As I said before, traditionally an Easter launch is the smallest of the year. But, this Easter you will have some dedicated online worshippers showing up for the first time looking for a next step. Offer them a group. And, while many people will be headed out to enjoy the warm weather, not everyone will be on vacation from Easter until Labor Day. Offer them something too. Even if your groups focus more on group life than group meetings, it’s still worth offering something. But, keep your expectations low. Your Easter launch will not be as far up and to the right as you’d prefer. And, that’s okay. Any progress is progress these days.

Plan for the Fall Small Group Boom

Depending on where you live, your people have experienced various levels of restrictions, freedoms, and fears related to COVID. Some churches are seeing worship attendance equal to or even exceeding their pre-COVID numbers. Most churches are sitting around 50% in worship. Some churches have dramatically declined. COVID accelerated much of what was unfortunately inevitable for some.

A year ago, I predicted a Small Group Boom. Now, I will admit that I predicted it a year too soon. Our boom went bust with the appearance of the Delta and Omicron variants. But now, it’s game on! I anticipate that once COVID restrictions have finally disappeared, and people have had their time in the sun, the fall 2022 small group launch will be bigger than ever. People will be ready to get together. They’re ready to get back into community, but not just in any way.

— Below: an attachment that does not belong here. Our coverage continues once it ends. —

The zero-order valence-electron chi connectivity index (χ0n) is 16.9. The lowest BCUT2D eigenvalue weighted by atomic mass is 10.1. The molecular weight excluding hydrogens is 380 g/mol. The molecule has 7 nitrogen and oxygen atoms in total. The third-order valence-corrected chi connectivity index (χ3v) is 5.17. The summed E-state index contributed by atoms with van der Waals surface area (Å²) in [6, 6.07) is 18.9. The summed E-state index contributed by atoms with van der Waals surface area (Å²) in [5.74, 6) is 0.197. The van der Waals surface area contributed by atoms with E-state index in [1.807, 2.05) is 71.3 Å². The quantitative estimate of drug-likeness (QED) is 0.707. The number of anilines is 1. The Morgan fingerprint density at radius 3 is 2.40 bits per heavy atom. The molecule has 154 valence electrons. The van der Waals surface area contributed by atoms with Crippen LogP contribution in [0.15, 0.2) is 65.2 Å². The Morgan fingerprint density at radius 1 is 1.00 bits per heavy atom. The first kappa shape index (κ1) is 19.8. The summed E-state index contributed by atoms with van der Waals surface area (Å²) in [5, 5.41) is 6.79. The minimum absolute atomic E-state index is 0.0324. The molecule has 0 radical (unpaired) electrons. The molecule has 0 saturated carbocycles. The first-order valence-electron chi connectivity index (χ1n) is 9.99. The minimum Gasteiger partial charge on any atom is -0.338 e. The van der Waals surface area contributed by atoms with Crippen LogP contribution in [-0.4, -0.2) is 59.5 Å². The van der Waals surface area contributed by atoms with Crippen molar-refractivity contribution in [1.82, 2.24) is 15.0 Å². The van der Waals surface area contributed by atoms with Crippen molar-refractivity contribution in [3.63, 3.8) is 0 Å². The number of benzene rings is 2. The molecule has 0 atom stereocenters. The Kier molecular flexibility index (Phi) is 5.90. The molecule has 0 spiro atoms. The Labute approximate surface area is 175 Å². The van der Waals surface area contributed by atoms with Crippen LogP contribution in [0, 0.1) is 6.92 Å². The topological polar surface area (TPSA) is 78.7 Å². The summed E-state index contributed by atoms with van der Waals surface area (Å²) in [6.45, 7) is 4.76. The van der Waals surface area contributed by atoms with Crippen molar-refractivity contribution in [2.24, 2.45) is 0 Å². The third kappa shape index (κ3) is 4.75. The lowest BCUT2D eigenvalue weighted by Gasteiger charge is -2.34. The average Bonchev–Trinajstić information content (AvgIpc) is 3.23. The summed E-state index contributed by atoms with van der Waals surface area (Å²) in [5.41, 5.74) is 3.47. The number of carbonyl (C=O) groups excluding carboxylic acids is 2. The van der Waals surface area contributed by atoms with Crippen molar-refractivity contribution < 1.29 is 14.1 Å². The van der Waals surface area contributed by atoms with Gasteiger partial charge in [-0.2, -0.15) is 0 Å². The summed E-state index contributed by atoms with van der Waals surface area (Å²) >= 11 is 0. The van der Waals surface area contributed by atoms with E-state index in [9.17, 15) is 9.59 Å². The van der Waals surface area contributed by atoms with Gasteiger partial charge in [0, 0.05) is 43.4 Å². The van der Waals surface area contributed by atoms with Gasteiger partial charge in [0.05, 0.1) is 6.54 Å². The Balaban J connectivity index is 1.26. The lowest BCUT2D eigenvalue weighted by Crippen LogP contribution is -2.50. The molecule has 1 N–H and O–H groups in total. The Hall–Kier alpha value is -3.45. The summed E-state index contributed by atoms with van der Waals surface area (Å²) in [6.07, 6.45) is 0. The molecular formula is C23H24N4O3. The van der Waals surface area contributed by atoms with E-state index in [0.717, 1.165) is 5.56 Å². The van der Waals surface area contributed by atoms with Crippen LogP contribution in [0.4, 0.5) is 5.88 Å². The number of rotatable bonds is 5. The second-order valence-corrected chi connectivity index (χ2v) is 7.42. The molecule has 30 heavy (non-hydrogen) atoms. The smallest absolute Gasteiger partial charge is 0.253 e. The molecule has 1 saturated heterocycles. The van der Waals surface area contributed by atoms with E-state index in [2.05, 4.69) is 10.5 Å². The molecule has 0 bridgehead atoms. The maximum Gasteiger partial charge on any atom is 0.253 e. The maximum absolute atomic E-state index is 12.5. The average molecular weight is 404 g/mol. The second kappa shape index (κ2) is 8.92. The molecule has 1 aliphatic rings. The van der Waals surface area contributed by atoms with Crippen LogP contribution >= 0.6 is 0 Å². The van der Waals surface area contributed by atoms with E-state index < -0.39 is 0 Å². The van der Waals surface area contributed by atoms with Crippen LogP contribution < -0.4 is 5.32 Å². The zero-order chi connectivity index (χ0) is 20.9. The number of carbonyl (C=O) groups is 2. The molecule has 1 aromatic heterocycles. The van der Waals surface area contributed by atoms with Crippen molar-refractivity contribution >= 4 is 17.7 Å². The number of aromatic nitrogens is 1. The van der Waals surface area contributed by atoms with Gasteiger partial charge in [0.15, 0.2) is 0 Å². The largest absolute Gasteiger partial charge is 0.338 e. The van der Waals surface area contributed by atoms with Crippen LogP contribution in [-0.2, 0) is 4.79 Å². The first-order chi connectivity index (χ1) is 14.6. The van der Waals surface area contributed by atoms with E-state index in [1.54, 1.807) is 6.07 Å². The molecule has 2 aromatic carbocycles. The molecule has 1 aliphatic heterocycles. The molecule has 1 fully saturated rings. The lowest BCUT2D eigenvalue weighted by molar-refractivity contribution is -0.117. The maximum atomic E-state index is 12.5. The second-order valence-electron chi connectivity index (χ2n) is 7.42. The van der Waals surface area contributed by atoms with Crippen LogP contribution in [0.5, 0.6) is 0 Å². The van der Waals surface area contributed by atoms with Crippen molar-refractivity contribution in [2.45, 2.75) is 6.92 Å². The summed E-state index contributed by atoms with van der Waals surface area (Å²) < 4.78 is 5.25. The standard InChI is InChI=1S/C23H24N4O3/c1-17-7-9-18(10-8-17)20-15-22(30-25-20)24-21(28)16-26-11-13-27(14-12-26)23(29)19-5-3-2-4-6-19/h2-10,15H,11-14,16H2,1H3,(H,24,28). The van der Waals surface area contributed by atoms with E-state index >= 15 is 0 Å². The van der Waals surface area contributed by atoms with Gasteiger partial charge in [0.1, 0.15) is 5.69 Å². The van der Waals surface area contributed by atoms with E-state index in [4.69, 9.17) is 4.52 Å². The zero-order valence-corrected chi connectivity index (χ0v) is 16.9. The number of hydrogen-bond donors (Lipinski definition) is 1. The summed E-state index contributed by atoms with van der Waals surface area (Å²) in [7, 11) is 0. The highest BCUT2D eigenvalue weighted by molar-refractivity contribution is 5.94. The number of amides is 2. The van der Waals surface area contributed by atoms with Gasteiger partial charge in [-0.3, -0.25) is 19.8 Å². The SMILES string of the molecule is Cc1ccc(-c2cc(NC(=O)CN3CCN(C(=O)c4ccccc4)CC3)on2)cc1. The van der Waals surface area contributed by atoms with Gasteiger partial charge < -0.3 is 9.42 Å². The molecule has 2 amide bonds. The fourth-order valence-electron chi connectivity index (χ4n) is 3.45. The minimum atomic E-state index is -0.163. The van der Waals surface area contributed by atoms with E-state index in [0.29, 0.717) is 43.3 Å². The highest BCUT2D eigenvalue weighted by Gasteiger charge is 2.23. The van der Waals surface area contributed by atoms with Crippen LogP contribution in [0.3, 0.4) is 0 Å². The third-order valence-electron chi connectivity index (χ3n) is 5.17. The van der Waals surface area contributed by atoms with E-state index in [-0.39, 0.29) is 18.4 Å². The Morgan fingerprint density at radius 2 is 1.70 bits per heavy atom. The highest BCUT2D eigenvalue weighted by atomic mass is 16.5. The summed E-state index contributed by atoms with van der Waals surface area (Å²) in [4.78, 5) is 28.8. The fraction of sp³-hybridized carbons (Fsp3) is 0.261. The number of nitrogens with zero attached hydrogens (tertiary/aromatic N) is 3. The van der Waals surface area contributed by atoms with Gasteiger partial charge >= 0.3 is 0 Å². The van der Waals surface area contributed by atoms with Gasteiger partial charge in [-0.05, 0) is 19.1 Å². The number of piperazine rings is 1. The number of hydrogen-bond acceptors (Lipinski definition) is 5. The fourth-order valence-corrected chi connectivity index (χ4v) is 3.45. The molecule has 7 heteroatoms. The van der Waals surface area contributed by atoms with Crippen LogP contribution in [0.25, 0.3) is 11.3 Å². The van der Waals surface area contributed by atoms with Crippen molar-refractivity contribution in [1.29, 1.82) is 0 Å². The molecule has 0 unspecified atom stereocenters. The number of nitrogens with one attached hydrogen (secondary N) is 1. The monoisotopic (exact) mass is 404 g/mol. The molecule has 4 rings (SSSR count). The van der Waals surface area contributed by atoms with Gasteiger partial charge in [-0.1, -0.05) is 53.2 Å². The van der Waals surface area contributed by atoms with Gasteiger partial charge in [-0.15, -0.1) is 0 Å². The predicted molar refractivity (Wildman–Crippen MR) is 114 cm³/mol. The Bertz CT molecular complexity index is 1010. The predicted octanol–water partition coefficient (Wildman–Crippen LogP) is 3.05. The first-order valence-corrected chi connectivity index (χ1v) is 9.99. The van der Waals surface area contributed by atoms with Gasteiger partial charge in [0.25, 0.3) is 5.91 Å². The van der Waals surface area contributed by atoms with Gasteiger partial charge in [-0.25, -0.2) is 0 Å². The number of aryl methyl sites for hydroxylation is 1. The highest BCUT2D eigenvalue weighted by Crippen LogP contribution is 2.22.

The pandemic has made everyone a little pickier about how they spend their time and who they spend time with. New and online folks who just want a next step into groups won’t have as much of an opinion of whose group to join. They just want a spiritual next step. But, people who’ve been around don’t just want to be thrown into any group. By offering flexibility, allow your people to meet with whoever they want, whenever they want, and however they want. Groups can meet online or in-person, on-campus or off-campus – let your people choose the place. Then, let your people gather their people. After all, everyone is already in a group!

Think About This

Did I just talk out of both sides of my mouth? Probably, but purposefully. Any group launch that connects more people into groups and offers a spiritual next step is significant, even if it’s only a handful of groups. Offer something after Easter, but don’t pull out all of the stops on your group launch until fall. For now, make offerings, not demands. Post-Easter groups are available to everyone who is interested and available, but certainly not mandatory. Encourage groups to gather for fun, to serve together, and to gather prospective members socially over the spring and summer. Then, plan for the biggest fall group launch you’ve ever had.

What are your spring group launch plans?

 

Do School Administrators Hate Small Groups?

Do School Administrators Hate Small Groups?